I gathered that there must be an ordinance in St. Petersburg requiring women under the age of 30 to wear only high heels. Probably there is another that exempts taxicab drivers from obeying traffic laws and speed limits. My exchanges with cabbies in St. Petersburg actually became fairly routine:
"Pushkin, da. Mark Twain, da. Bill Clinton, da. Monica Lewinsky, da!"
Be proud, America. One afternoon, I was walking down Nevsky Prospekt and a police van pulled up to the sidewalk. A group of uniformed men and women leapt out, seized a swarthy (will I get in trouble for 'swarthy'? The Russians I met were endlessly amused by English epithets which would make most North Americans squirm) businessman carrying a briefcase, threw him in the back of the van, and drove away. Nobody on the sidewalk around me flinched and I wondered if anyone had even noticed what had just transpired. Police and military units constantly patrol the city, it seems, and wherever I went, officials were checking someone's papers on the street corner, in front of monuments, at roadblocks, etc.

It was September and I was visiting St. Petersburg for 2 weeks as a guest of the International Comics Festival, Boomfest! My first time outside of North America, my first transatlantic flight, my first exposure to any kind of comics community outside of the usual angry nerd love-ins I'm accustomed to attending in the US. The coordinator of Boomfest, publisher Dmitry Yakovlev, warmly welcomed me and had arranged a swell room on the third floor of a hotel in a beautiful neighborhood downtown; when I tried to drunkenly heave the television through the window out on to the street below late one evening after my usual drug-ingestion and debauchery, the hypodermic needles I'd stolen from…oh, fuck it, never mind; I was in my room and ready for bed by 10 PM practically every night. Of course, the time difference meant that I wouldn't be asleep until dawn, but during the day walking about in St Petersburg was for me like inhabiting a dream, anyhow. So surreal and unfamiliar.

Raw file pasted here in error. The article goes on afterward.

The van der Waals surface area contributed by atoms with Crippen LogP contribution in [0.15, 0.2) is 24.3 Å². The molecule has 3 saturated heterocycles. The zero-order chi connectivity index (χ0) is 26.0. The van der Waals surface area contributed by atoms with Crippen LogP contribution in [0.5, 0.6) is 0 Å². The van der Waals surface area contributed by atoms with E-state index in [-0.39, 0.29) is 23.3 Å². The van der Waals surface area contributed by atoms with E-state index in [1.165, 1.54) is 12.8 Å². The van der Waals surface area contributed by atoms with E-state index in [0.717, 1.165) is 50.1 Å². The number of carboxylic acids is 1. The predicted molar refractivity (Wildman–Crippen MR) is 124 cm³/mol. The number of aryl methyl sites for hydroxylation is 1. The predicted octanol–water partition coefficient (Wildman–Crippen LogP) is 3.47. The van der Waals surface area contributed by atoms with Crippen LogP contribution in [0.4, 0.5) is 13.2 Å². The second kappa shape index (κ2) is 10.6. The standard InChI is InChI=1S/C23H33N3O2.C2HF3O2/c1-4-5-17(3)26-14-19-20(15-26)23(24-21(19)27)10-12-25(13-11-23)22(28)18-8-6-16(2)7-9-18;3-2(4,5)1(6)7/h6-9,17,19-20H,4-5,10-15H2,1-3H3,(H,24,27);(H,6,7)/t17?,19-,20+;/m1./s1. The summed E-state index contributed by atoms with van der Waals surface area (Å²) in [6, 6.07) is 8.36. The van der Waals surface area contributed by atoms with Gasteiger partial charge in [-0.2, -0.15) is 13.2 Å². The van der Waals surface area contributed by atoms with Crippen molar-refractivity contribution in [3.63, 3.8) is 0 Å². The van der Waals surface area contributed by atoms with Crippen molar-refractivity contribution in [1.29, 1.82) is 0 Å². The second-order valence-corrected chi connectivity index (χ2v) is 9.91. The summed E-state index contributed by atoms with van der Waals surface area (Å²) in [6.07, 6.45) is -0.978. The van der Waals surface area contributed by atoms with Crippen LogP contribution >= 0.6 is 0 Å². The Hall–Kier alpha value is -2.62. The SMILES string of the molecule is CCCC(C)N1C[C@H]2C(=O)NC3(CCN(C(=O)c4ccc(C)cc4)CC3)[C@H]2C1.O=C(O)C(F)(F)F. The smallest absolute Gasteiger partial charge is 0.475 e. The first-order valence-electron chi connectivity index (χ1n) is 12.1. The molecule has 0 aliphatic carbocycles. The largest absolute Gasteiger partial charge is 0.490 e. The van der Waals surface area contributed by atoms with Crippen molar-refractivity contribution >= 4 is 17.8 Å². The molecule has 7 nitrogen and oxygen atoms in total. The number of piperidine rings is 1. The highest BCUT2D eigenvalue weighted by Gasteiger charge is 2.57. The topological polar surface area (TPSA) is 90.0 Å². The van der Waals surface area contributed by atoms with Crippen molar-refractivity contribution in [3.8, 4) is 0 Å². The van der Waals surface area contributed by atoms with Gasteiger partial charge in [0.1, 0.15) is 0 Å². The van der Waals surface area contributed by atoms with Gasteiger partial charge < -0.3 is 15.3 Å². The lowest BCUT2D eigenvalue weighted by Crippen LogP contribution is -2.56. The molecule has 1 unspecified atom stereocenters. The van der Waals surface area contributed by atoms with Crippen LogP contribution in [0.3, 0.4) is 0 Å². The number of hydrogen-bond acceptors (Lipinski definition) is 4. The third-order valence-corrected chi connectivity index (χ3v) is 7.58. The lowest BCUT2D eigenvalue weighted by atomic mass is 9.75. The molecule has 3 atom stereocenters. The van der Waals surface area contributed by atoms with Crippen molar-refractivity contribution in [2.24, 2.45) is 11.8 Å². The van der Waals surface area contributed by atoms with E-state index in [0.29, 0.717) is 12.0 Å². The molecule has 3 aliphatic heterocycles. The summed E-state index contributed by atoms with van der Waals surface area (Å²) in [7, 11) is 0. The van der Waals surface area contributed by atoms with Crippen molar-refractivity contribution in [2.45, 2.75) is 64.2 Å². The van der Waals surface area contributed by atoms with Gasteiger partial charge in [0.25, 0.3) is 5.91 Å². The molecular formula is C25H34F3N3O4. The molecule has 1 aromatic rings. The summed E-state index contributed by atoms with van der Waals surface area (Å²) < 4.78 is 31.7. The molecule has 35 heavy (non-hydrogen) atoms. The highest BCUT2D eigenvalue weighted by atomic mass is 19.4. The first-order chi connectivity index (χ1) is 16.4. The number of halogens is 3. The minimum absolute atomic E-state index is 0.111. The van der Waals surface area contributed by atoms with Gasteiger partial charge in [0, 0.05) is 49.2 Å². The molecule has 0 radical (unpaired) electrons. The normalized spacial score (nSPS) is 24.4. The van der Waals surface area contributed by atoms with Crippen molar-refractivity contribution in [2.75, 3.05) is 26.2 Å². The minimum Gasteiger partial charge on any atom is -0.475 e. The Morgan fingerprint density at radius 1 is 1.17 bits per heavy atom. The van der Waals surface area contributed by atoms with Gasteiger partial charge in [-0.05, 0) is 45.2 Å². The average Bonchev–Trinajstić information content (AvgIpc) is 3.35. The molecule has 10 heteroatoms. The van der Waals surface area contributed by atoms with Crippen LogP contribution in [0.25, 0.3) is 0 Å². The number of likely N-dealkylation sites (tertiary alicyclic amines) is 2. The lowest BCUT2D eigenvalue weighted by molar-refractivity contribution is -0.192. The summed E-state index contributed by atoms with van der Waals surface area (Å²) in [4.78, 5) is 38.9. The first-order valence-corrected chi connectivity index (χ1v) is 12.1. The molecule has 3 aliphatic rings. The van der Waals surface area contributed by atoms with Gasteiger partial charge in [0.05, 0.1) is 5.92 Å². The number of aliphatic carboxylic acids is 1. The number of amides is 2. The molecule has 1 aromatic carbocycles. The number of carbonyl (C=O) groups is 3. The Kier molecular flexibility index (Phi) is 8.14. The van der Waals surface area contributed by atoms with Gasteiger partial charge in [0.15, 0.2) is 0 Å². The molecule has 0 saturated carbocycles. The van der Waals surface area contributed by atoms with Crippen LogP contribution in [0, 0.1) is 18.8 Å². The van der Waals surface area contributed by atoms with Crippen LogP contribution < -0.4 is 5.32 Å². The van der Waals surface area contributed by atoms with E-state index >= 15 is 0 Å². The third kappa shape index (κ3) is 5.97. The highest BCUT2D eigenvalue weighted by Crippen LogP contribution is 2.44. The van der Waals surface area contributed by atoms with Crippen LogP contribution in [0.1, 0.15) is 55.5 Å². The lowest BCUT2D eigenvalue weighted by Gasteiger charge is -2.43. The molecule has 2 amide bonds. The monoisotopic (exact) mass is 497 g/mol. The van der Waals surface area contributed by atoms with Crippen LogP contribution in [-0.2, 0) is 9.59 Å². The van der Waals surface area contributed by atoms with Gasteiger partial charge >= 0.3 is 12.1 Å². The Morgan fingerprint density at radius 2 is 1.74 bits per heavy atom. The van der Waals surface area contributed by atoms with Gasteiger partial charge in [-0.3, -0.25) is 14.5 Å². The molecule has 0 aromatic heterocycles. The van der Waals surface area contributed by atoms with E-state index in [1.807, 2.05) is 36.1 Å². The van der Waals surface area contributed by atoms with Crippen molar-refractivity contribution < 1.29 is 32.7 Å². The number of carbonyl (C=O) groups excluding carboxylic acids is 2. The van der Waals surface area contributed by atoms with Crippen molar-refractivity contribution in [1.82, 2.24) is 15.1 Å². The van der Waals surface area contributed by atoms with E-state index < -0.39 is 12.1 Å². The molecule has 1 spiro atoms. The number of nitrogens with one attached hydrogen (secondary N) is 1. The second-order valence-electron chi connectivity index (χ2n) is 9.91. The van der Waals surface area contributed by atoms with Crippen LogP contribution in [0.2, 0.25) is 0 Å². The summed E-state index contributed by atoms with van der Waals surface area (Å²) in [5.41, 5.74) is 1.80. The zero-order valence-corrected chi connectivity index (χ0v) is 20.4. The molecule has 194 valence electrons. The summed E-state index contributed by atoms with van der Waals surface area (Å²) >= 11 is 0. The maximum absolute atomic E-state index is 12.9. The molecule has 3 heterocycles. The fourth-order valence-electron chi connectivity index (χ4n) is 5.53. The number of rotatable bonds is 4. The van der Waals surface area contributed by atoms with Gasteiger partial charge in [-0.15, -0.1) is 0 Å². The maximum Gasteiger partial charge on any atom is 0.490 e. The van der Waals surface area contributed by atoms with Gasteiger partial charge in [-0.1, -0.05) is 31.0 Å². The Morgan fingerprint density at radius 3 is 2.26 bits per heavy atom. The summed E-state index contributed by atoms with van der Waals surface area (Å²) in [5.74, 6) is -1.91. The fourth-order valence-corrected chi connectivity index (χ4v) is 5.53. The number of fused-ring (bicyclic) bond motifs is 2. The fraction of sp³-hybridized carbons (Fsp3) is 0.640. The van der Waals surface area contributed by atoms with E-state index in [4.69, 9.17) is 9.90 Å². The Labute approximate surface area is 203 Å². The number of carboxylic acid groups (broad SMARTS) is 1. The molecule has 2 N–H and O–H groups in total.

There were dozens of wonderfully talented people at Boomfest, all fantastically original artists: Julie Doucet, Dominik Heilig, Victoria Lomasko, Varvara Pomidor, Edik Katykhin, Polina Petrouchina, Joanna Hellgren, Juhyun Choi, Misteur Morvandiau, Stefano Ricci, Nele Bronner, Jeroen Funke, Boris Peeters, Sam Peeters, Jo Rdx, Xavier Lowenthal, Anastasia Voitenko (and, unexpectedly, Pacific NW cartoonist Eroyn Franklin, who happened to be traveling through Russia and visiting family in St. Petersburg during the event); Julie Doucet showed her new film, there was a Hugo Pratt exhibition, a Tove Janssen panel, there was something happening practically everyday, for an entire month. Insane.

I delivered a presentation that gave me the opportunity to discuss my work and my friendship with Dylan Williams and his company Sparkplug Comic Books, whom I also represented at the festival’s book fair. I had a dream about my recently departed dear friend while I was in Russia; he was seated at a drawing table, busily sketching away. As usual, I felt like I was interrupting or disturbing him. But Dylan always made time for me and this was no exception. We talked briefly and he advised me to respect and to pay attention to the Russian artist. I had a vague impression that Dylan had recently gone away, or that something had happened to him. But, no, here he was, attending to his work, same as always. And I had bothered him long enough, so I let him be.